Howard Friedman, Religious Clause
In County of Jackson v. Borntreger, (WI App., July 19, 2012), a Wisconsin state appellate court, in a civil forfeiture action, rejected a claim by defendant, a member of the Amish faith, that applying for a county zoning permit before constructing a saw mill on his property would have unconstitutionally violated his religious freedom. The court concluded that neither defendant nor others who spoke on his behalf in court established that he held a sincere religious belief that was burdened by enforcement of the zoning law. The court said:
No oral or written religion tradition is cited, beyond the general reference to “their [Amish] religion.” No specific religious rule or tenet is described. In effect, Douglas [who spoke for defendant] generically applies the word “religion” to the same idea already expressed by Borntreger about his preference for a less complicated application process, without explaining what religious tenet or tradition would be burdened. Beliefs in general concepts of non-conformity or simplicity, without further explanation or specificity, are simply too general and vague to support a finding that any particular aspect of enforcement of the zoning ordinance burdens a sincerely held religious belief.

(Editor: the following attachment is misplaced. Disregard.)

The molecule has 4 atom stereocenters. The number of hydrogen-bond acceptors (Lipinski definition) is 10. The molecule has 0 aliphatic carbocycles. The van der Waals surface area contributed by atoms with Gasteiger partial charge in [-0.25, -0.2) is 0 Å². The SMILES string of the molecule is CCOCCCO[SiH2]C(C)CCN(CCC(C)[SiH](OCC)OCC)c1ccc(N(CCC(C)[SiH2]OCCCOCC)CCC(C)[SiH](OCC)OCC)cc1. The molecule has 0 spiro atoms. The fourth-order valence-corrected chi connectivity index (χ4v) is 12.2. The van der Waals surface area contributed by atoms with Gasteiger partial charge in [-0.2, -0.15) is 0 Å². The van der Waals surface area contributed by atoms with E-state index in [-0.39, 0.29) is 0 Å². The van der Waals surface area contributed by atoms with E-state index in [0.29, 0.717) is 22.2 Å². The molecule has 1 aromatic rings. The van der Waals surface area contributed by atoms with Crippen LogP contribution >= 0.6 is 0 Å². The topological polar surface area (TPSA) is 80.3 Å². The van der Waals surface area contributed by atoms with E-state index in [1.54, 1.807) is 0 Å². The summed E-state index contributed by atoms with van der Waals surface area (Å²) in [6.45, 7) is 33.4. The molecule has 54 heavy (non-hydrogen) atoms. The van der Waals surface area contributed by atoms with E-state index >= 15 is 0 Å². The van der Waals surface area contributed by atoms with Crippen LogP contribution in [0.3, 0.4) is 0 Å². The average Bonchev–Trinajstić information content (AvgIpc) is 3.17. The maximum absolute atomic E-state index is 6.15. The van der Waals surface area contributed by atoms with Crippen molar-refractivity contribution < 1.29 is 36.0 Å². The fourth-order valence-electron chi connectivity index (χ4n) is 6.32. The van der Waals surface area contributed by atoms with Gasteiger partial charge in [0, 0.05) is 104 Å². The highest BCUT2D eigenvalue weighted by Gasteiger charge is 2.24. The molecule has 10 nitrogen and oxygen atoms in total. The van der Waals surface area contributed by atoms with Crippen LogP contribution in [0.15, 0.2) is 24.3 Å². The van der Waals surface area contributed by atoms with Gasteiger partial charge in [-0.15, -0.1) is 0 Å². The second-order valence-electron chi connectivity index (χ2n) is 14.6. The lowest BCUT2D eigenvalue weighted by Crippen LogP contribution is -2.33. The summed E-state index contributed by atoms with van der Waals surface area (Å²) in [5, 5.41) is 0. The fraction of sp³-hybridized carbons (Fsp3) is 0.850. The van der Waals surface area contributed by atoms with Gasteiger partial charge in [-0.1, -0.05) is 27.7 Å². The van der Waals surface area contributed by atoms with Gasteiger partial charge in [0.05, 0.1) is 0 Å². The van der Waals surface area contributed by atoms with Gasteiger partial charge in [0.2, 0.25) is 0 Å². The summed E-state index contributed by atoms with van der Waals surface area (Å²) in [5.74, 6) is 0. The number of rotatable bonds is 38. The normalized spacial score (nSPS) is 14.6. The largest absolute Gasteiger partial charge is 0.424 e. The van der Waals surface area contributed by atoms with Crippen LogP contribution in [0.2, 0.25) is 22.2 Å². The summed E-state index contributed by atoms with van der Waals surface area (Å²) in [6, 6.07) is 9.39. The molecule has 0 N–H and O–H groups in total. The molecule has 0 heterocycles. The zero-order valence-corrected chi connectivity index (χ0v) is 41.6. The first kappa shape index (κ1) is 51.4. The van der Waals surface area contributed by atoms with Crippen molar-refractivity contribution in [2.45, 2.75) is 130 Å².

Yesterday’s Winona Daily News reports on the decision.